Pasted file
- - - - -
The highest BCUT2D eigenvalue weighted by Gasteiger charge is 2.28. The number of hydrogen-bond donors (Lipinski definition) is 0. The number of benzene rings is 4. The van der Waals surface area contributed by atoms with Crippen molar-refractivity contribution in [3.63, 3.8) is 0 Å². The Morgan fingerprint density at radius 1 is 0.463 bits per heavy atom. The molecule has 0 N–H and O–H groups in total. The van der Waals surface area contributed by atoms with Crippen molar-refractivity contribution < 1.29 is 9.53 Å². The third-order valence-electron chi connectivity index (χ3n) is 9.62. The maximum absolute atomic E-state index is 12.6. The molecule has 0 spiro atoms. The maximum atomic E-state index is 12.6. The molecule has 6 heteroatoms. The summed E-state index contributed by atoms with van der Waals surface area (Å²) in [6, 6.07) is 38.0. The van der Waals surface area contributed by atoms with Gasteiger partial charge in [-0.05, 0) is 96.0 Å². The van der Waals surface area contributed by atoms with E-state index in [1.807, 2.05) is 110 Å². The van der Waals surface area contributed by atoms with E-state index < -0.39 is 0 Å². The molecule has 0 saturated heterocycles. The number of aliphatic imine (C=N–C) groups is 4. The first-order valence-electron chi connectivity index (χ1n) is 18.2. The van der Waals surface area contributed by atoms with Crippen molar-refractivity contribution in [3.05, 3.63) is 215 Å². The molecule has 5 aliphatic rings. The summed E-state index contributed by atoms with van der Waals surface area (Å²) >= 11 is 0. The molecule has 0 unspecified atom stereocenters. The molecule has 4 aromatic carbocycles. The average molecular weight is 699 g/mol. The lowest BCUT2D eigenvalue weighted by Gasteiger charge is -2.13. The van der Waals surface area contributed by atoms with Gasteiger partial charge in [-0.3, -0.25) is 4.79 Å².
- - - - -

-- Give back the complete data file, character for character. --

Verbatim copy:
The highest BCUT2D eigenvalue weighted by Gasteiger charge is 2.28. The number of hydrogen-bond donors (Lipinski definition) is 0. The number of benzene rings is 4. The van der Waals surface area contributed by atoms with Crippen molar-refractivity contribution in [3.63, 3.8) is 0 Å². The Morgan fingerprint density at radius 1 is 0.463 bits per heavy atom. The molecule has 0 N–H and O–H groups in total. The van der Waals surface area contributed by atoms with Crippen molar-refractivity contribution < 1.29 is 9.53 Å². The third-order valence-electron chi connectivity index (χ3n) is 9.62. The maximum absolute atomic E-state index is 12.6. The molecule has 0 spiro atoms. The maximum atomic E-state index is 12.6. The molecule has 6 heteroatoms. The summed E-state index contributed by atoms with van der Waals surface area (Å²) in [6, 6.07) is 38.0. The van der Waals surface area contributed by atoms with Gasteiger partial charge in [-0.05, 0) is 96.0 Å². The van der Waals surface area contributed by atoms with E-state index in [1.807, 2.05) is 110 Å². The van der Waals surface area contributed by atoms with E-state index < -0.39 is 0 Å². The molecule has 0 saturated heterocycles. The number of aliphatic imine (C=N–C) groups is 4. The first-order valence-electron chi connectivity index (χ1n) is 18.2. The van der Waals surface area contributed by atoms with Crippen molar-refractivity contribution in [3.05, 3.63) is 215 Å². The molecule has 5 aliphatic rings. The summed E-state index contributed by atoms with van der Waals surface area (Å²) >= 11 is 0. The molecule has 0 unspecified atom stereocenters. The molecule has 4 aromatic carbocycles. The average molecular weight is 699 g/mol. The lowest BCUT2D eigenvalue weighted by Gasteiger charge is -2.13. The van der Waals surface area contributed by atoms with Gasteiger partial charge in [-0.3, -0.25) is 4.79 Å².